for you will go before the Lord to prepare his ways,
to give knowledge of salvation to his people
by the forgiveness of their sins.
By the tender mercy of our God,
the dawn from on high will break upon us,
to give light to those who sit in darkness
and in the shadow of death,
to guide our feet into the way of peace.”
The Lord God … will feed his flock like a shepherd;
he will gather the lambs in his arms,
and carry them in his bosom,
and gently lead the mother sheep.
And there’s so much more in Isaiah.
They shall beat their swords into ploughshares,
and their spears into pruning-hooks;
nation shall not lift up sword against nation,
neither shall they learn war any more. (Isaiah 2:4)
The wolf shall live with the lamb,
the leopard shall lie down with the kid,
the calf and the lion and the fatling together,
and a little child shall lead them.
The cow and the bear shall graze,
their young shall lie down together;
and the lion shall eat straw like the ox. (Isaiah 11:6-7)
Here is my servant, whom I uphold,
my chosen, in whom my soul delights;
I have put my spirit upon him;
he will bring forth justice to the nations.
He will not cry or lift up his voice,
or make it heard in the street;
a bruised reed he will not break,
and a dimly burning wick he will not quench;
he will faithfully bring forth justice. (Isaiah 42:1-3)
Isaiah’s words and images inspire so much hope that Jesus and his followers quote this book more than any other writer.
“Many other prophets added their own colors to this beautiful vision of hope. In Ezekiel’s vision, people’s hearts of stone will be replaced with hearts of flesh. For Malachi, the hearts of parents would turn to their children, and children to their parents. Joel describes the Spirit of God being poured out on all humanity – young and old, men and women, Jew and Gentile. Amos paints the vivid scene of justice rolling down like a river, filling all the lowest places. And Daniel envisioned the world’s beastlike empires of violence being overcome by a simple unarmed human being, a new generation of humanity.
“In the centuries between the time of the prophets and the birth of Jesus, these prophetic dreams never completely died. But they were never completely fulfilled, either.… [So] their dream lived on. It remained alive in people like Elizabeth and Zechariah, Mary and Joseph, and Anna and Simeon, and even among humble shepherds who lived at the margins of society.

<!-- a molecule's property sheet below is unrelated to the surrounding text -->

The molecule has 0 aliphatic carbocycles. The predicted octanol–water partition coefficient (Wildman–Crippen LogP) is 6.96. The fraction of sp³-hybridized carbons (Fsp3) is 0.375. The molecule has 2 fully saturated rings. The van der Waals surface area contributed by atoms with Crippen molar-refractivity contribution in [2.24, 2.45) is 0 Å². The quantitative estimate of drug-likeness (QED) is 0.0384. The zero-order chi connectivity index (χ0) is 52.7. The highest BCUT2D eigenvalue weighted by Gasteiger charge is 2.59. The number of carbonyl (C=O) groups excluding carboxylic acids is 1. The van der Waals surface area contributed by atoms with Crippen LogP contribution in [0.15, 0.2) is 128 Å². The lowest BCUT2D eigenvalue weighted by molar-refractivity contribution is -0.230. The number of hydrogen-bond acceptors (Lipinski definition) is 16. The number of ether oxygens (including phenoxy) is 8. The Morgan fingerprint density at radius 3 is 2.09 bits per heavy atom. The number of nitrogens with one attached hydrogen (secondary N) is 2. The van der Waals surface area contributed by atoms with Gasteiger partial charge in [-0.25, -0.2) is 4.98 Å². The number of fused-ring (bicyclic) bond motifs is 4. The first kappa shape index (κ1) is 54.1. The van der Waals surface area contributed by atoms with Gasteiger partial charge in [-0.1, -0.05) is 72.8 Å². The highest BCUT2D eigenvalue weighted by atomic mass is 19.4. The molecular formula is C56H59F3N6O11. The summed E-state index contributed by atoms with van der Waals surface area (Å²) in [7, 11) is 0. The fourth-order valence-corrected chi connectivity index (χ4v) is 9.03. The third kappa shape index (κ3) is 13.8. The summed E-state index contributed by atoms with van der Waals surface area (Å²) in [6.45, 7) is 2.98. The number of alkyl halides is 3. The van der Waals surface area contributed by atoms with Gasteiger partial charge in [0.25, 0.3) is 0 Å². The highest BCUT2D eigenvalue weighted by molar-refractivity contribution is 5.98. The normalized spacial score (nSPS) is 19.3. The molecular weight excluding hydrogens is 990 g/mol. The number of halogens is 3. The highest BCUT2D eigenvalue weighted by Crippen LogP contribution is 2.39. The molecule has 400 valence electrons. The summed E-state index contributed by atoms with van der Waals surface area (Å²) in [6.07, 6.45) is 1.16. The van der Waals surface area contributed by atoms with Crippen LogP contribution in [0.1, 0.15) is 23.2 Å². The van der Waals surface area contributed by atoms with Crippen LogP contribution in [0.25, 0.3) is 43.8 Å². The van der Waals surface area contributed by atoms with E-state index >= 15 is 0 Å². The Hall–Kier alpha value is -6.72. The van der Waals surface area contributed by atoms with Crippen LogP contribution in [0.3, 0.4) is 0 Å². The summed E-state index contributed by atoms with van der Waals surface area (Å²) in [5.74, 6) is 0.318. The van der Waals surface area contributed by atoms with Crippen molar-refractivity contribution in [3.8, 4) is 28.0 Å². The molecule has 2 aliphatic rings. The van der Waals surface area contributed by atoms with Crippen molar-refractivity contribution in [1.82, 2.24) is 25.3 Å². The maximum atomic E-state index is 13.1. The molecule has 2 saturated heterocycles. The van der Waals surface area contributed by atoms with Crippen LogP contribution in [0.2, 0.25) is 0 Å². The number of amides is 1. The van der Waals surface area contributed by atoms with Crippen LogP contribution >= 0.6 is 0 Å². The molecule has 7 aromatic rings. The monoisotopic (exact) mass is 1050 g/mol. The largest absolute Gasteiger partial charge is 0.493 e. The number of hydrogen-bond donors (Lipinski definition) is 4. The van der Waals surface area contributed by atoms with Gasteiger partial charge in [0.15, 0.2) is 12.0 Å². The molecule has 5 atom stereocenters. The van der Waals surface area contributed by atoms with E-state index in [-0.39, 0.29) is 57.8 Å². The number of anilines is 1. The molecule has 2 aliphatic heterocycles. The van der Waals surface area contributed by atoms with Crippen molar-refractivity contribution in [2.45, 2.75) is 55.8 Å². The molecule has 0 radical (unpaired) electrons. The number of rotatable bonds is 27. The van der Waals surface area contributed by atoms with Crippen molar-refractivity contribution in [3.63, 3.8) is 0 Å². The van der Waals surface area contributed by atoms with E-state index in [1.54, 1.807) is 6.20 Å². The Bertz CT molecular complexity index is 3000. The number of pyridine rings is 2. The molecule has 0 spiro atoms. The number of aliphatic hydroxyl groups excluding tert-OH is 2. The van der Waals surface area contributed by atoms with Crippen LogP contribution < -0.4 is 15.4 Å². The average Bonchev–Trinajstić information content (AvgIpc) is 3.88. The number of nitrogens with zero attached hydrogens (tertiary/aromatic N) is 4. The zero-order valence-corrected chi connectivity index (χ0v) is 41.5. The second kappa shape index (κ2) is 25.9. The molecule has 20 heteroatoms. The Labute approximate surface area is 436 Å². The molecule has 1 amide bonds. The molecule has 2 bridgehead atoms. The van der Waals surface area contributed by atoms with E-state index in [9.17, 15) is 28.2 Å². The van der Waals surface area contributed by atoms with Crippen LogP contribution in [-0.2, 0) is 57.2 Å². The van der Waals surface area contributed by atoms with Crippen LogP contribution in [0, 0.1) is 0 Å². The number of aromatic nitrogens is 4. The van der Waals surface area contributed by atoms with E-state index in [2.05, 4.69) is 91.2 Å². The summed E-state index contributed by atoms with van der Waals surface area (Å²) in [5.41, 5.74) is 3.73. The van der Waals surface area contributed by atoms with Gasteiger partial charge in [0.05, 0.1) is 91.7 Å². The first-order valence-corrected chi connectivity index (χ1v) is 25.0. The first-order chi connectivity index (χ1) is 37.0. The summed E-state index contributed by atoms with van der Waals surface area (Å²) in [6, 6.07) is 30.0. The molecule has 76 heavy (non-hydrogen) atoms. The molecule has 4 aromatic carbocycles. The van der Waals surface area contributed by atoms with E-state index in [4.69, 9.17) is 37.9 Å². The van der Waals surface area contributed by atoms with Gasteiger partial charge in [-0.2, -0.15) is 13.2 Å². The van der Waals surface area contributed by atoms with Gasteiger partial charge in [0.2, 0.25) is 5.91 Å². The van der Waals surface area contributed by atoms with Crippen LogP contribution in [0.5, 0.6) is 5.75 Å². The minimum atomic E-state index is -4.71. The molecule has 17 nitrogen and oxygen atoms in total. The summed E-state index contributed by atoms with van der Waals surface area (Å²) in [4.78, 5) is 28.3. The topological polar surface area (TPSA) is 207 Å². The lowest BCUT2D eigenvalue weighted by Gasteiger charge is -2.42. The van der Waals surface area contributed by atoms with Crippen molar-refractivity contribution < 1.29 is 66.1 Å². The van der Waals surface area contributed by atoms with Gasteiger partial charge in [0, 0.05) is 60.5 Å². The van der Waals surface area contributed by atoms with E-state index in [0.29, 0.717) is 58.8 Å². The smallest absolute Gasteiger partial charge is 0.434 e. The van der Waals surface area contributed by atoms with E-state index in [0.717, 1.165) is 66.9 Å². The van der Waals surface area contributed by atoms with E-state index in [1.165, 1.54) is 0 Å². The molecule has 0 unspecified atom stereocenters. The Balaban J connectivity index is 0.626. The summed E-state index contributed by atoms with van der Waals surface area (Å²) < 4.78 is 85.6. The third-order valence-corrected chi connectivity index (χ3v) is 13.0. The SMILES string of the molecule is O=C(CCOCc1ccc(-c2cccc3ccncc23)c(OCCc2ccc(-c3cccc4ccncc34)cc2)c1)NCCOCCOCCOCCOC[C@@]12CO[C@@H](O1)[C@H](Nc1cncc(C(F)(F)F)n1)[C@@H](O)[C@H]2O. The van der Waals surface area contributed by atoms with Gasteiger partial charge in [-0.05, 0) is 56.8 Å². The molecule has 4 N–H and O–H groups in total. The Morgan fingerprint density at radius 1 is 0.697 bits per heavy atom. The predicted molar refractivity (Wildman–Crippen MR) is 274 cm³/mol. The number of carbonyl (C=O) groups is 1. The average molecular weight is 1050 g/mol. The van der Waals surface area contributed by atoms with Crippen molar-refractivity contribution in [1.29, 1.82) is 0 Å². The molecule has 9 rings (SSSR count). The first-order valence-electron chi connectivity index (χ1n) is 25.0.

“To be alive in the adventure of Jesus is to have a desire, a dream, a hope for the future.” To be alive in the adventure of Jesus is to believe that the promised time is coming and that the promised land will be received. It is what we pray for every time we say, “Thy kin-dom come on earth.” But that is only a wish and not true hope if it does not spur us to action. To be alive in the adventure of Jesus is to translate hope for the future into action in the present and to keep acting in light of it, no matter the disappointments, no matter the setbacks and delays.
Now, as we enter a time of quiet, I invite you to reflect on …
… anything for the sermon or scripture readings that caught you attention; or
… recall a time when you kept hope or lost hope; or
… the imagery from Isaiah (“He shall feed his flock …”), and how you would translate that imagery from the ancient Middle East into imagery from today’s world; or
… an image from today’s scripture readings – hold it in your heart, in God’s presence and let it inspire a simple prayer.
 Leah Donnella, “The Standing Rock Resistance Is Unprecedented (It’s also Centuries Old),” Code Switch, http://www.npr.org/sections/codeswitch/2016/11/22/502068751/the-standing-rock-resistance-is-unprecedented-it-s-also-centuries-old (posted 22 November 2016; accessed 26 November 2016).
 McLaren, page 63.
 Ibid, 65-66.